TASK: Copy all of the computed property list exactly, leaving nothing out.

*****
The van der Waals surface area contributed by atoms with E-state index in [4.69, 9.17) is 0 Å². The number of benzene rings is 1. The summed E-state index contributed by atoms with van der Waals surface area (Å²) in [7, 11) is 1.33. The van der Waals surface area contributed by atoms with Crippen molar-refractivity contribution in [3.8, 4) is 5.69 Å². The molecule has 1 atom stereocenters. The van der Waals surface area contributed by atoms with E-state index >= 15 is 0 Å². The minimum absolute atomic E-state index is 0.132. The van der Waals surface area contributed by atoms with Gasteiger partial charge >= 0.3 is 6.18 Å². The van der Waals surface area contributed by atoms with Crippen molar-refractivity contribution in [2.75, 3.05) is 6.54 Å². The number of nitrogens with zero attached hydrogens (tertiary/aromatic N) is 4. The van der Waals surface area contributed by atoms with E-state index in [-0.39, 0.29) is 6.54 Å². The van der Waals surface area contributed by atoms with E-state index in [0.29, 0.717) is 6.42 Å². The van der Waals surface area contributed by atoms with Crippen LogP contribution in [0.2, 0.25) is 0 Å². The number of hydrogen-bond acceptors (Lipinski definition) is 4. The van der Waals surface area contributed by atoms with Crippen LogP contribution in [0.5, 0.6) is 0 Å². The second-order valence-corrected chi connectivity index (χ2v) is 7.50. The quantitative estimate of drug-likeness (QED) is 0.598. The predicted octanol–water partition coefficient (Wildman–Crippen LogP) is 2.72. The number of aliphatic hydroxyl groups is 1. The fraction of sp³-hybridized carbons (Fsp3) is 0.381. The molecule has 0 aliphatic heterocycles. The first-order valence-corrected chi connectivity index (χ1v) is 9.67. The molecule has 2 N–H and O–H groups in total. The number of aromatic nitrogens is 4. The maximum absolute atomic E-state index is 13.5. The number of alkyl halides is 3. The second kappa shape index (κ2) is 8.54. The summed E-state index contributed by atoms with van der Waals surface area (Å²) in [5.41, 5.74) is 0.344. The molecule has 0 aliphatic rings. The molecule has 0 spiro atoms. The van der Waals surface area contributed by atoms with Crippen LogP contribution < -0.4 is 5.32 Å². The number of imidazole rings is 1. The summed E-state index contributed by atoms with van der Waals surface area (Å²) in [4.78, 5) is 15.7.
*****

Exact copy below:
The van der Waals surface area contributed by atoms with E-state index in [4.69, 9.17) is 0 Å². The number of benzene rings is 1. The summed E-state index contributed by atoms with van der Waals surface area (Å²) in [7, 11) is 1.33. The van der Waals surface area contributed by atoms with Crippen molar-refractivity contribution in [3.8, 4) is 5.69 Å². The molecule has 1 atom stereocenters. The van der Waals surface area contributed by atoms with E-state index >= 15 is 0 Å². The minimum absolute atomic E-state index is 0.132. The van der Waals surface area contributed by atoms with Gasteiger partial charge >= 0.3 is 6.18 Å². The van der Waals surface area contributed by atoms with Crippen molar-refractivity contribution in [2.75, 3.05) is 6.54 Å². The number of nitrogens with zero attached hydrogens (tertiary/aromatic N) is 4. The van der Waals surface area contributed by atoms with E-state index in [-0.39, 0.29) is 6.54 Å². The van der Waals surface area contributed by atoms with E-state index in [0.29, 0.717) is 6.42 Å². The van der Waals surface area contributed by atoms with Crippen LogP contribution in [0.2, 0.25) is 0 Å². The number of hydrogen-bond acceptors (Lipinski definition) is 4. The van der Waals surface area contributed by atoms with Crippen LogP contribution in [0.5, 0.6) is 0 Å². The second-order valence-corrected chi connectivity index (χ2v) is 7.50. The quantitative estimate of drug-likeness (QED) is 0.598. The predicted octanol–water partition coefficient (Wildman–Crippen LogP) is 2.72. The number of aliphatic hydroxyl groups is 1. The fraction of sp³-hybridized carbons (Fsp3) is 0.381. The molecule has 0 aliphatic heterocycles. The first-order valence-corrected chi connectivity index (χ1v) is 9.67. The molecule has 2 N–H and O–H groups in total. The number of aromatic nitrogens is 4. The maximum absolute atomic E-state index is 13.5. The number of alkyl halides is 3. The second kappa shape index (κ2) is 8.54. The summed E-state index contributed by atoms with van der Waals surface area (Å²) in [5.41, 5.74) is 0.344. The molecule has 0 aliphatic rings. The molecule has 0 spiro atoms. The van der Waals surface area contributed by atoms with Crippen LogP contribution < -0.4 is 5.32 Å². The number of imidazole rings is 1. The summed E-state index contributed by atoms with van der Waals surface area (Å²) in [4.78, 5) is 15.7.